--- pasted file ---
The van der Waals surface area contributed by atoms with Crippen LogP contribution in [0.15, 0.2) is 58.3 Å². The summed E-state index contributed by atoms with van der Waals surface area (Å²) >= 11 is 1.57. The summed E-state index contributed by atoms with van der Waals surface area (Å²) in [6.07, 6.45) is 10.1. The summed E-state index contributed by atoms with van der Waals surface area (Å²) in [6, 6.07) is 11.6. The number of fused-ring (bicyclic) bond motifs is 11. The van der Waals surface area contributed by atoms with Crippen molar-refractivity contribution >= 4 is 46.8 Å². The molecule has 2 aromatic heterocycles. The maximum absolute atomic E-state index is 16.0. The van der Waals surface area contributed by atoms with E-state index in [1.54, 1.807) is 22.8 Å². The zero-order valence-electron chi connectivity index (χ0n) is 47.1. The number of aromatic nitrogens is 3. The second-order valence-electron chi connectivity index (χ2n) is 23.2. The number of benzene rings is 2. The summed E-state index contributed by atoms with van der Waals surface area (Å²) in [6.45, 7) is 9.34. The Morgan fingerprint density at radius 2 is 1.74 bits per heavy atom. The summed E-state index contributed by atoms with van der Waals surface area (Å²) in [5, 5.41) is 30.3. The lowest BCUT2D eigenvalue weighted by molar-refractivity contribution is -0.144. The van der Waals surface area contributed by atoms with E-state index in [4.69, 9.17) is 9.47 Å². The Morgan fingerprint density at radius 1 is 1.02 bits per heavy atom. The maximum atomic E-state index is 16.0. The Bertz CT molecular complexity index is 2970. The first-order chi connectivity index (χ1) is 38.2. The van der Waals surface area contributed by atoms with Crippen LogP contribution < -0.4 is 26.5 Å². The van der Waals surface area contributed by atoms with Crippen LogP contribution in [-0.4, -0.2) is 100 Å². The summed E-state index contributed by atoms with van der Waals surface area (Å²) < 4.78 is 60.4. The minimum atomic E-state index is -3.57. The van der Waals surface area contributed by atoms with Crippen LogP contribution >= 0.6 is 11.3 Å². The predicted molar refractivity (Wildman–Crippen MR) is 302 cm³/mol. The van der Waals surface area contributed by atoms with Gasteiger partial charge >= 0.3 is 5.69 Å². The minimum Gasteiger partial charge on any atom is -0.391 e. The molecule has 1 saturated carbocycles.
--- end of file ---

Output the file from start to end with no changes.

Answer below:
The van der Waals surface area contributed by atoms with Crippen LogP contribution in [0.15, 0.2) is 58.3 Å². The summed E-state index contributed by atoms with van der Waals surface area (Å²) >= 11 is 1.57. The summed E-state index contributed by atoms with van der Waals surface area (Å²) in [6.07, 6.45) is 10.1. The summed E-state index contributed by atoms with van der Waals surface area (Å²) in [6, 6.07) is 11.6. The number of fused-ring (bicyclic) bond motifs is 11. The van der Waals surface area contributed by atoms with Crippen molar-refractivity contribution >= 4 is 46.8 Å². The molecule has 2 aromatic heterocycles. The maximum absolute atomic E-state index is 16.0. The van der Waals surface area contributed by atoms with E-state index in [1.54, 1.807) is 22.8 Å². The zero-order valence-electron chi connectivity index (χ0n) is 47.1. The number of aromatic nitrogens is 3. The second-order valence-electron chi connectivity index (χ2n) is 23.2. The number of benzene rings is 2. The summed E-state index contributed by atoms with van der Waals surface area (Å²) in [6.45, 7) is 9.34. The Morgan fingerprint density at radius 2 is 1.74 bits per heavy atom. The summed E-state index contributed by atoms with van der Waals surface area (Å²) in [5, 5.41) is 30.3. The lowest BCUT2D eigenvalue weighted by molar-refractivity contribution is -0.144. The van der Waals surface area contributed by atoms with E-state index in [4.69, 9.17) is 9.47 Å². The Morgan fingerprint density at radius 1 is 1.02 bits per heavy atom. The maximum atomic E-state index is 16.0. The Bertz CT molecular complexity index is 2970. The first-order chi connectivity index (χ1) is 38.2. The van der Waals surface area contributed by atoms with Crippen LogP contribution < -0.4 is 26.5 Å². The van der Waals surface area contributed by atoms with Crippen LogP contribution in [-0.4, -0.2) is 100 Å². The summed E-state index contributed by atoms with van der Waals surface area (Å²) < 4.78 is 60.4. The minimum atomic E-state index is -3.57. The van der Waals surface area contributed by atoms with Crippen LogP contribution >= 0.6 is 11.3 Å². The predicted molar refractivity (Wildman–Crippen MR) is 302 cm³/mol. The van der Waals surface area contributed by atoms with Gasteiger partial charge >= 0.3 is 5.69 Å². The minimum Gasteiger partial charge on any atom is -0.391 e. The molecule has 1 saturated carbocycles.